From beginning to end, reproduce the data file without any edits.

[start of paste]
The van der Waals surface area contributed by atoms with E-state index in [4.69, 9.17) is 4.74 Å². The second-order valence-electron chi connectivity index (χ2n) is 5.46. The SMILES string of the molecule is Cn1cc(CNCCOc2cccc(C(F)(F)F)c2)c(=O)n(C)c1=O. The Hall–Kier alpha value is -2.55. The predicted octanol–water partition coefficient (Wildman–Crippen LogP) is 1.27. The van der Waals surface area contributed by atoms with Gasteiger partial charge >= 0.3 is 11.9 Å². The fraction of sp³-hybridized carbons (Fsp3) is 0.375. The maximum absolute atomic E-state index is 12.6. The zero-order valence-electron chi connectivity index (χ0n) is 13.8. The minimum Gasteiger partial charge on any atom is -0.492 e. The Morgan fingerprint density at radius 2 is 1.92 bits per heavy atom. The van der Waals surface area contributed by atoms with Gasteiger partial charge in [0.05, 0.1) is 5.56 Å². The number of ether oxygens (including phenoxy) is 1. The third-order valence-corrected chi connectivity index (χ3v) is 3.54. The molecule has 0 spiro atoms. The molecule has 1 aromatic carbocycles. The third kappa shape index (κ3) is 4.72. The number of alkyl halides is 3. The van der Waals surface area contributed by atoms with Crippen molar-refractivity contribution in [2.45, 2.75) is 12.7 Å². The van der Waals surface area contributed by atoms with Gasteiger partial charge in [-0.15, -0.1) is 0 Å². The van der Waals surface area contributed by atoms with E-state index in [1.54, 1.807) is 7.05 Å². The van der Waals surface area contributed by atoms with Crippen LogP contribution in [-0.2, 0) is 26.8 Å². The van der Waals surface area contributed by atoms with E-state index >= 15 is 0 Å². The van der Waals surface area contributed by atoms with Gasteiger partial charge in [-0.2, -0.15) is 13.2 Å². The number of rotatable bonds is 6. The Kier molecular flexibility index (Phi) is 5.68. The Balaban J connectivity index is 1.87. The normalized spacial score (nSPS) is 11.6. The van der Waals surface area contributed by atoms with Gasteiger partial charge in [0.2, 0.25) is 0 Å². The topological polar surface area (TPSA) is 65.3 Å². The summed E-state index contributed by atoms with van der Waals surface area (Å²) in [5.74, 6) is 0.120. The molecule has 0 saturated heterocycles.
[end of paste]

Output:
The van der Waals surface area contributed by atoms with E-state index in [4.69, 9.17) is 4.74 Å². The second-order valence-electron chi connectivity index (χ2n) is 5.46. The SMILES string of the molecule is Cn1cc(CNCCOc2cccc(C(F)(F)F)c2)c(=O)n(C)c1=O. The Hall–Kier alpha value is -2.55. The predicted octanol–water partition coefficient (Wildman–Crippen LogP) is 1.27. The van der Waals surface area contributed by atoms with Gasteiger partial charge >= 0.3 is 11.9 Å². The fraction of sp³-hybridized carbons (Fsp3) is 0.375. The maximum absolute atomic E-state index is 12.6. The zero-order valence-electron chi connectivity index (χ0n) is 13.8. The minimum Gasteiger partial charge on any atom is -0.492 e. The Morgan fingerprint density at radius 2 is 1.92 bits per heavy atom. The van der Waals surface area contributed by atoms with Gasteiger partial charge in [0.05, 0.1) is 5.56 Å². The number of ether oxygens (including phenoxy) is 1. The third-order valence-corrected chi connectivity index (χ3v) is 3.54. The molecule has 0 spiro atoms. The molecule has 1 aromatic carbocycles. The third kappa shape index (κ3) is 4.72. The number of alkyl halides is 3. The van der Waals surface area contributed by atoms with Crippen molar-refractivity contribution in [2.45, 2.75) is 12.7 Å². The van der Waals surface area contributed by atoms with Gasteiger partial charge in [-0.15, -0.1) is 0 Å². The van der Waals surface area contributed by atoms with E-state index in [1.54, 1.807) is 7.05 Å². The van der Waals surface area contributed by atoms with Crippen LogP contribution in [-0.2, 0) is 26.8 Å². The van der Waals surface area contributed by atoms with E-state index >= 15 is 0 Å². The van der Waals surface area contributed by atoms with Gasteiger partial charge in [-0.2, -0.15) is 13.2 Å². The number of rotatable bonds is 6. The Kier molecular flexibility index (Phi) is 5.68. The Balaban J connectivity index is 1.87. The normalized spacial score (nSPS) is 11.6. The van der Waals surface area contributed by atoms with Gasteiger partial charge in [0.2, 0.25) is 0 Å². The topological polar surface area (TPSA) is 65.3 Å². The summed E-state index contributed by atoms with van der Waals surface area (Å²) in [5.74, 6) is 0.120. The molecule has 0 saturated heterocycles.